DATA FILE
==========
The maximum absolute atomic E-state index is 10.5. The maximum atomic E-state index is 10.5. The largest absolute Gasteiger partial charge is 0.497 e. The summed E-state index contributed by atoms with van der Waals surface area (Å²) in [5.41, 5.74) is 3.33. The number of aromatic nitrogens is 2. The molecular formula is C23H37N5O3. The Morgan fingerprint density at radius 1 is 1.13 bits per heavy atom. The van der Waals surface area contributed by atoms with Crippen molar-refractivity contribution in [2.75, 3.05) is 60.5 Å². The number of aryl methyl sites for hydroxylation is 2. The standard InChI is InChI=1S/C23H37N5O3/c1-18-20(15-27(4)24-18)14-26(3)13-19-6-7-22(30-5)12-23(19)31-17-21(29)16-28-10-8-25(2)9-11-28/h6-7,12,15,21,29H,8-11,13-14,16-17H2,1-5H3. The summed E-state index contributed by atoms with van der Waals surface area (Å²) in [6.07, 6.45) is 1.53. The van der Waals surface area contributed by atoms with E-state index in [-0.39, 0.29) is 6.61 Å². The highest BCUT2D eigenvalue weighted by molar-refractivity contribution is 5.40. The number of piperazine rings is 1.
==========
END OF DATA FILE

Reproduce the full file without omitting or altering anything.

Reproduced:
The maximum absolute atomic E-state index is 10.5. The maximum atomic E-state index is 10.5. The largest absolute Gasteiger partial charge is 0.497 e. The summed E-state index contributed by atoms with van der Waals surface area (Å²) in [5.41, 5.74) is 3.33. The number of aromatic nitrogens is 2. The molecular formula is C23H37N5O3. The Morgan fingerprint density at radius 1 is 1.13 bits per heavy atom. The van der Waals surface area contributed by atoms with Crippen molar-refractivity contribution in [2.75, 3.05) is 60.5 Å². The number of aryl methyl sites for hydroxylation is 2. The standard InChI is InChI=1S/C23H37N5O3/c1-18-20(15-27(4)24-18)14-26(3)13-19-6-7-22(30-5)12-23(19)31-17-21(29)16-28-10-8-25(2)9-11-28/h6-7,12,15,21,29H,8-11,13-14,16-17H2,1-5H3. The summed E-state index contributed by atoms with van der Waals surface area (Å²) in [6.07, 6.45) is 1.53. The van der Waals surface area contributed by atoms with E-state index in [-0.39, 0.29) is 6.61 Å². The highest BCUT2D eigenvalue weighted by molar-refractivity contribution is 5.40. The number of piperazine rings is 1.